Friday, November 15, 2013

Best Practices Exchange 2013: movies, partnerships, and stories

 I wasn't feeling particularly well yesterday, and when I walked into the closing discussion of the 2013 Best Practices Exchange (BPE), I found myself thinking I would have a really hard time explaining to my colleagues what I learned at this year's BPE; I loved every session I attended, but I didn't believe that I could pull together any coherent thoughts about them. Fortunately, Patricia Smith-Mansfield (State Archivist of Utah) and Ray Matthews (Utah State Library) were fantastic discussion moderators, and the questions they asked and the insights offered by several other BPE attendees really helped me to make sense of yesterday's events. Thanks, guys!

Yesterday, Milt Shefter of the Science and Technology Council of the Motion Picture Academy of Arts and Sciences delivered an excellent lunchtime presentation that focused upon the Academy's efforts to address the digital preservation issues facing the motion picture industry and individual filmmakers. Filmmaking is becoming a digital enterprise, and filmmakers and production companies are facing a host of new challenges: file formats change so quickly that films produced as recently as five years ago may no longer be renderable, video files require vast quantities of storage space, there are no widely accepted preservation standards, and the need to migrate to newer storage media every five to ten years poses a particular risk to files that may be viewed more as products than as works of art.

Shefter asserted that the industry and filmmakers are keenly aware of the need for open, widely accepted standards and a storage medium robust and durable enough to withstand some benign neglect but lack the clout needed to push hardware and software manufacturers in this direction. Even in my stupor, I was struck by this assertion. The motion picture industry is a multi-billion dollar enterprise; surely it has more clout than the archival and library communities! However, I didn't put two and two together until someone pointed out this morning that perhaps the Academy and the cultural heritage community should consider establishing a formal partnership around storage, format, and preservation issues. This isn't exactly a new idea -- the Library of Congress's National Digital Information Infrastructure Preservation Program brought together archives, libraries, the motion picture industry, the recording industry, the video game industry, and others seeking to preserve digital content -- but it's one that merits further exploration.

Immediately after Shefter's speech ended, Sundance Institute Archives Coordinator Andrew Rabkin introduced a screening of These Amazing Shadows, a documentary that traces the development of the (U.S.) National Film Registry, a Library of Congress-led initiative to identify and preserve motion pictures of cultural, historical, or aesthetic significance. Both Rabkin and the film itself stressed that motion pictures insinuate themselves into our collective consciousness because they tell emotionally compelling stories in visually arresting ways, and during this morning's closing discussion one attendee stated that the film left her convinced that we as a community need to identify compelling stories about the importance of digital preservation and to tell them in a vivid, attention-grabbing manner.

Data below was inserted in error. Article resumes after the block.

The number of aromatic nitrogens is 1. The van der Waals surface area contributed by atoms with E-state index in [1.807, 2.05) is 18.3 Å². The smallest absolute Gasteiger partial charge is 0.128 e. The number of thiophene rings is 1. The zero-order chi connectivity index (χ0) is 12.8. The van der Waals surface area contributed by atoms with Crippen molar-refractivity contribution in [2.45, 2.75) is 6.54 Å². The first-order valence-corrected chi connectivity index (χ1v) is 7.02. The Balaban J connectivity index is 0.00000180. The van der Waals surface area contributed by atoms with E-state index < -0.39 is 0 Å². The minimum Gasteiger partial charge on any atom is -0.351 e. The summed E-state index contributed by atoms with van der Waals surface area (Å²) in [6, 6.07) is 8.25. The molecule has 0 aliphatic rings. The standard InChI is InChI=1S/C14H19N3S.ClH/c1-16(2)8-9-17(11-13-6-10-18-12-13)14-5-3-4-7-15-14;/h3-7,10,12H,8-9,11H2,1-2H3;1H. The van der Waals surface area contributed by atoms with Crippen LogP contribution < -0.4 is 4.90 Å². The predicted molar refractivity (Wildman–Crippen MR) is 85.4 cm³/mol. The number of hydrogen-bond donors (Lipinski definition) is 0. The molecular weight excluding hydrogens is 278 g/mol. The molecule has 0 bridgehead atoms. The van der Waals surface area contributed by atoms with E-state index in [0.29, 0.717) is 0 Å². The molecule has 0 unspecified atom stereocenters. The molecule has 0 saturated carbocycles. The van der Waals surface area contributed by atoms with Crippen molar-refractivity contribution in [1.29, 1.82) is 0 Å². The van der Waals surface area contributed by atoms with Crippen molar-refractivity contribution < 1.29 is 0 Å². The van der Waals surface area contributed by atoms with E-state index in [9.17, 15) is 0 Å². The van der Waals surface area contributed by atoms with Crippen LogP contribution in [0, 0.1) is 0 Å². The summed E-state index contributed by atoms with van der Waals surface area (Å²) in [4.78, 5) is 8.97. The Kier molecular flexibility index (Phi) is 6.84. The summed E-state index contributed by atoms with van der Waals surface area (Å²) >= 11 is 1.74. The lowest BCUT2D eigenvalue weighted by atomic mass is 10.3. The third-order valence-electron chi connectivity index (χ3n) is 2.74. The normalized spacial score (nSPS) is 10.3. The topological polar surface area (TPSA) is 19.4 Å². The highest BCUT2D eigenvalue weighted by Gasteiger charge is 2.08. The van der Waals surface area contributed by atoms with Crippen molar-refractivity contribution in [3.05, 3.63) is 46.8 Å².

I couldn't agree more. All too often, people (a few archivists among them) think that electronic files lack the gripping content and emotional intensity found in paper records and personal papers.  However, electronic records and personal files can be as compelling as any paper document. We're talking not only about spreadsheets and databases -- both of which can be deeply compelling to someone who has a certain type of information need -- but also about photographs of babies and the remains of the World Trade Center site, videos documenting weddings and natural disasters, audio files capturing the oral histories of relatives who have since died and musical performances of world-class symphonies, geospatial data documenting real property boundaries and the location of hazardous waste sites, e-mail messages containing professions of love and evidence of criminal activity, and a whole bunch of other immensely valuable, emotionally resonant, practically useful things. Most people know this on some level, but they don't fully realize just how fragile these files are or how devastating their loss would be.

Several documentary filmmakers are currently working on films that focus on digital preservation initiatives and the loss of important digital content, but we need more effort on this front. I vividly recall seeing the Council on Library and Information Resources' Into the Future: On the Preservation of Information in the Digital Age (1998) on PBS, and this film -- more than any of the readings I did in graduate school -- kept popping into my head as I pondered whether I really wanted to make the jump from descriptive archivist to electronic records archivist. We need gripping, story-driven films that highlight the terrible risks to which digital content is subject and the ways in which we can ensure that important content is preserved. These films must speak not only to archivists and wannabe archivists but to the general public and to elected officials and other key stakeholders. (And Into the Future, which is now available only on VHS tape, needs to be transferred onto DVD or, better yet, placed online.)

Image: Snow on the Wasatch Mountains, as seen from Interstate 15 northbound between Lehi and Sandy, Utah, 14 November 2013.

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